[EDITORIALS]Afraid of our own food

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[EDITORIALS]Afraid of our own food

Following the fracas over Chinese kimchi, parasite eggs have been discovered in domestically-produced kimchi and cabbage. People can’t trust their food after reading so many stories about discoveries of impurities in both imported and domestic agriculture and marine products. The government’s inability to cope with the problem is truly maddening.
The Food and Drug Administration has said that the parasite eggs that were found were still in an early stage and if consumed would be discharged from the body immediately without hurting the consumer. That this same organization which announced only 10 days ago the discovery of parasite eggs in Chinese kimchi, a shocking find that has caused a trade conflict with China, now says the parasite eggs pose no harm is just bewildering. Even if that argument is true, how can people feel safe at this stage? And what about the companies that have suffered from the export ban and had their business licenses revoked by the Chinese government?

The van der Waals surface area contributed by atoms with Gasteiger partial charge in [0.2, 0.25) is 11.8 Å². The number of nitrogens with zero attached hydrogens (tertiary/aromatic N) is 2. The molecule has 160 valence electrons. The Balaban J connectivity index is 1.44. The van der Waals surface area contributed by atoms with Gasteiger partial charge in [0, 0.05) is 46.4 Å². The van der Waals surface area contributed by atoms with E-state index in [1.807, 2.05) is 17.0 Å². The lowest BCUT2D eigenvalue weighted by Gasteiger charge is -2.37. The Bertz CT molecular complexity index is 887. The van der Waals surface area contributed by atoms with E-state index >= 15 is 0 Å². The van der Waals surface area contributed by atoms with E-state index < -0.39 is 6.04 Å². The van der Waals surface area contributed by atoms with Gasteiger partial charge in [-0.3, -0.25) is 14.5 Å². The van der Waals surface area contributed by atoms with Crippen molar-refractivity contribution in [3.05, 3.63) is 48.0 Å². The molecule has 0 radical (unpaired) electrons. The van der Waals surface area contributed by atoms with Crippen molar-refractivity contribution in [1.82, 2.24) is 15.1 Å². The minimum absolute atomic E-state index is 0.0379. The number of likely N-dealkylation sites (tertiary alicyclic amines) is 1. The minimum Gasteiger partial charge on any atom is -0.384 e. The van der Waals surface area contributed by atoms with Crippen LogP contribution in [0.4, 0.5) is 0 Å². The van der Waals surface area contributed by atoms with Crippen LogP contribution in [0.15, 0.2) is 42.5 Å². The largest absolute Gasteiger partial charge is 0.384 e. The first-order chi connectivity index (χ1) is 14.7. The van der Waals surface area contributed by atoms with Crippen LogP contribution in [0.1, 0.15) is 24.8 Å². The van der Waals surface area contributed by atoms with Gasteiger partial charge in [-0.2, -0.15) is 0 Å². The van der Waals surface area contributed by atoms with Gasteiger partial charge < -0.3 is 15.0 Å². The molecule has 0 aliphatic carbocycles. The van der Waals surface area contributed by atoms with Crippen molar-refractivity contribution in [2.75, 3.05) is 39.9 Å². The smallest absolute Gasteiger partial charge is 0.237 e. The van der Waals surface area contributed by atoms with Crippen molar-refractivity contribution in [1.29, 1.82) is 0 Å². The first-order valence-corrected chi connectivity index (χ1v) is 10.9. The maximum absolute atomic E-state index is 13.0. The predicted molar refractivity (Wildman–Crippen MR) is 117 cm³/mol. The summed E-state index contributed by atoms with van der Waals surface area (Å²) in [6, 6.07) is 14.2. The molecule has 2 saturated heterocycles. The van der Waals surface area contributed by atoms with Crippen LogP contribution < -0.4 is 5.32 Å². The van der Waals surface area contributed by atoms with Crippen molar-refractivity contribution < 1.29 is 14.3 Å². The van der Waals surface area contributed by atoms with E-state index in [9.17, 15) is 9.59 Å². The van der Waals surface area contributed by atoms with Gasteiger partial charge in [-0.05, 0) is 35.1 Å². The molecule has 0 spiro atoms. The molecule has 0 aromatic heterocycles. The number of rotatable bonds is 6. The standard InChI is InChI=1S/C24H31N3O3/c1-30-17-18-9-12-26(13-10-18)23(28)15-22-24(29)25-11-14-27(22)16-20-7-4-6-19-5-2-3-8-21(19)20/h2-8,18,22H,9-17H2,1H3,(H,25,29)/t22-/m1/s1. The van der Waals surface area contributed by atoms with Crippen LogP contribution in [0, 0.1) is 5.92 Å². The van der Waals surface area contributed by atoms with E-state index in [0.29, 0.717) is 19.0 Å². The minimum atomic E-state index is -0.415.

Kimchi is the foundation of Korean cuisine and is the country’s representative agricultural export. We are worried that the current situation could lead to an overall mistrust of kimchi in general and damage our reputation as the mother country of kimchi. Most importantly, it is expected that our exports of kimchi, which amount to over $100 million a year, will suffer a serious blow. Frankly, the recent kimchi scandal is mainly due to the government’s desertion of its duty. Until now, the government has done nothing to tackle the issue of parasites in agriculture products. Only when the possibility of parasite eggs was mentioned in the National Assembly did the government start to investigate and announce their findings. Under such conditions, and in the absence of a sufficient monitoring system, it was anticipated that parasite eggs would be discovered in domestically-produced kimchi.
The government has announced a food safety plan that would manage the production of food items from the farm to consumer’s mouths. The Uri Party has also acknowledged the absence of an overall system of food regulation and vowed to push for measures to address this issue. In order for a a system of food regulation to take place, however, the current system, which is divided into eight organizations, must be unified. Nevertheless, this is something the government has tried to do every time a food problem occurred, but each time it failed because the organizations fought to preserve their narrow interests. Let’s hope that the government and the ruling party do not resort to another patchwork measure.
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